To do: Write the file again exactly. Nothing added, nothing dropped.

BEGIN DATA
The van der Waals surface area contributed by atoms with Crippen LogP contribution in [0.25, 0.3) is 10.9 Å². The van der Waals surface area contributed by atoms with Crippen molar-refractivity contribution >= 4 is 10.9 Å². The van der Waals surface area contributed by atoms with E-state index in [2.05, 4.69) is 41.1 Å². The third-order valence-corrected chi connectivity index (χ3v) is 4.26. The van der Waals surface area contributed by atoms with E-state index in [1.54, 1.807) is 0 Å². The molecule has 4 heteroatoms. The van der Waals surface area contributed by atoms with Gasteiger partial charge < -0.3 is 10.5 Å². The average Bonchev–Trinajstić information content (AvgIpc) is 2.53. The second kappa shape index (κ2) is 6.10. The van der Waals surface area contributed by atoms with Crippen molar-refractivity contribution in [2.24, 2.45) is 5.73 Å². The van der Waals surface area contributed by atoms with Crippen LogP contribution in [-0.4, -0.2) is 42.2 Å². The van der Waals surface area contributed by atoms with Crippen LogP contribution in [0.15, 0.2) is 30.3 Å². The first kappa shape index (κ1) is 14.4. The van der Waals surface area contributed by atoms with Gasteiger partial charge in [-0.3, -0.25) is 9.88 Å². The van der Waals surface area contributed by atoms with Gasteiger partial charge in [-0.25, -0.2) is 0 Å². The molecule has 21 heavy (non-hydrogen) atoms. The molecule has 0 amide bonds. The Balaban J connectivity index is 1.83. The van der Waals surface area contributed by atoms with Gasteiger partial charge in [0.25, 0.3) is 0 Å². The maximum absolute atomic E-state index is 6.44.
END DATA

The van der Waals surface area contributed by atoms with Crippen LogP contribution in [0.25, 0.3) is 10.9 Å². The van der Waals surface area contributed by atoms with Crippen molar-refractivity contribution >= 4 is 10.9 Å². The van der Waals surface area contributed by atoms with E-state index in [2.05, 4.69) is 41.1 Å². The third-order valence-corrected chi connectivity index (χ3v) is 4.26. The van der Waals surface area contributed by atoms with E-state index in [1.54, 1.807) is 0 Å². The molecule has 4 heteroatoms. The van der Waals surface area contributed by atoms with Gasteiger partial charge < -0.3 is 10.5 Å². The average Bonchev–Trinajstić information content (AvgIpc) is 2.53. The second kappa shape index (κ2) is 6.10. The van der Waals surface area contributed by atoms with Crippen molar-refractivity contribution in [2.24, 2.45) is 5.73 Å². The van der Waals surface area contributed by atoms with Crippen LogP contribution in [-0.4, -0.2) is 42.2 Å². The van der Waals surface area contributed by atoms with Crippen LogP contribution in [0.15, 0.2) is 30.3 Å². The first kappa shape index (κ1) is 14.4. The van der Waals surface area contributed by atoms with Gasteiger partial charge in [-0.3, -0.25) is 9.88 Å². The van der Waals surface area contributed by atoms with Gasteiger partial charge in [-0.25, -0.2) is 0 Å². The molecule has 21 heavy (non-hydrogen) atoms. The molecule has 0 amide bonds. The Balaban J connectivity index is 1.83. The van der Waals surface area contributed by atoms with Gasteiger partial charge in [0.25, 0.3) is 0 Å². The maximum absolute atomic E-state index is 6.44.